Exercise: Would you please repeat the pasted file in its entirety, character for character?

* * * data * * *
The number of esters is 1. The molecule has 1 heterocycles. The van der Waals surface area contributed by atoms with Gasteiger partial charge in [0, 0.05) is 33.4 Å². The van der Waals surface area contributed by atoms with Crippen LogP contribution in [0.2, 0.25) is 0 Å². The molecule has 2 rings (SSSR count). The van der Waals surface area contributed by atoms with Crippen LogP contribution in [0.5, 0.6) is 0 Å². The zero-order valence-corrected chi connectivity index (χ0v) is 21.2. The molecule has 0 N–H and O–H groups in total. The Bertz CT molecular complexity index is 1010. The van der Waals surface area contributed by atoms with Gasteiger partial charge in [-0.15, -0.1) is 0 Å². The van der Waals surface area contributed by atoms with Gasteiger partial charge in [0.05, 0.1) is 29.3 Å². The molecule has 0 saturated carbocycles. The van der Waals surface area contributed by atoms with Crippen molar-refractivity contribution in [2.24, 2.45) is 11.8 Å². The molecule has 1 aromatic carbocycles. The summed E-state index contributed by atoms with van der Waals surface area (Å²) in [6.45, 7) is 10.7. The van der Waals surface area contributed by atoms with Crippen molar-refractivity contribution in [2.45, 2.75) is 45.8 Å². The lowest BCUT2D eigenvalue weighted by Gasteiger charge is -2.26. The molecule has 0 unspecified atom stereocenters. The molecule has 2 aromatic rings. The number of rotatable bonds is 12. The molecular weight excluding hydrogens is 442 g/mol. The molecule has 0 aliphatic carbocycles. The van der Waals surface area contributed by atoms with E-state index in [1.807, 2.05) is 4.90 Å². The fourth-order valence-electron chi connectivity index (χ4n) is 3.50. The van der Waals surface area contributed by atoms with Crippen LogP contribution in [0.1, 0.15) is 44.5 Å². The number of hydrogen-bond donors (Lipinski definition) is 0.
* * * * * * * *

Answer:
The number of esters is 1. The molecule has 1 heterocycles. The van der Waals surface area contributed by atoms with Gasteiger partial charge in [0, 0.05) is 33.4 Å². The van der Waals surface area contributed by atoms with Crippen LogP contribution in [0.2, 0.25) is 0 Å². The molecule has 2 rings (SSSR count). The van der Waals surface area contributed by atoms with Crippen LogP contribution in [0.5, 0.6) is 0 Å². The zero-order valence-corrected chi connectivity index (χ0v) is 21.2. The molecule has 0 N–H and O–H groups in total. The Bertz CT molecular complexity index is 1010. The van der Waals surface area contributed by atoms with Gasteiger partial charge in [-0.15, -0.1) is 0 Å². The van der Waals surface area contributed by atoms with Gasteiger partial charge in [0.05, 0.1) is 29.3 Å². The molecule has 0 saturated carbocycles. The van der Waals surface area contributed by atoms with Crippen molar-refractivity contribution in [2.24, 2.45) is 11.8 Å². The molecule has 1 aromatic carbocycles. The summed E-state index contributed by atoms with van der Waals surface area (Å²) in [6.45, 7) is 10.7. The van der Waals surface area contributed by atoms with Crippen molar-refractivity contribution in [2.45, 2.75) is 45.8 Å². The lowest BCUT2D eigenvalue weighted by Gasteiger charge is -2.26. The molecule has 0 unspecified atom stereocenters. The molecule has 2 aromatic rings. The number of rotatable bonds is 12. The molecular weight excluding hydrogens is 442 g/mol. The molecule has 0 aliphatic carbocycles. The van der Waals surface area contributed by atoms with E-state index in [1.807, 2.05) is 4.90 Å². The fourth-order valence-electron chi connectivity index (χ4n) is 3.50. The van der Waals surface area contributed by atoms with Crippen LogP contribution in [0.1, 0.15) is 44.5 Å². The number of hydrogen-bond donors (Lipinski definition) is 0.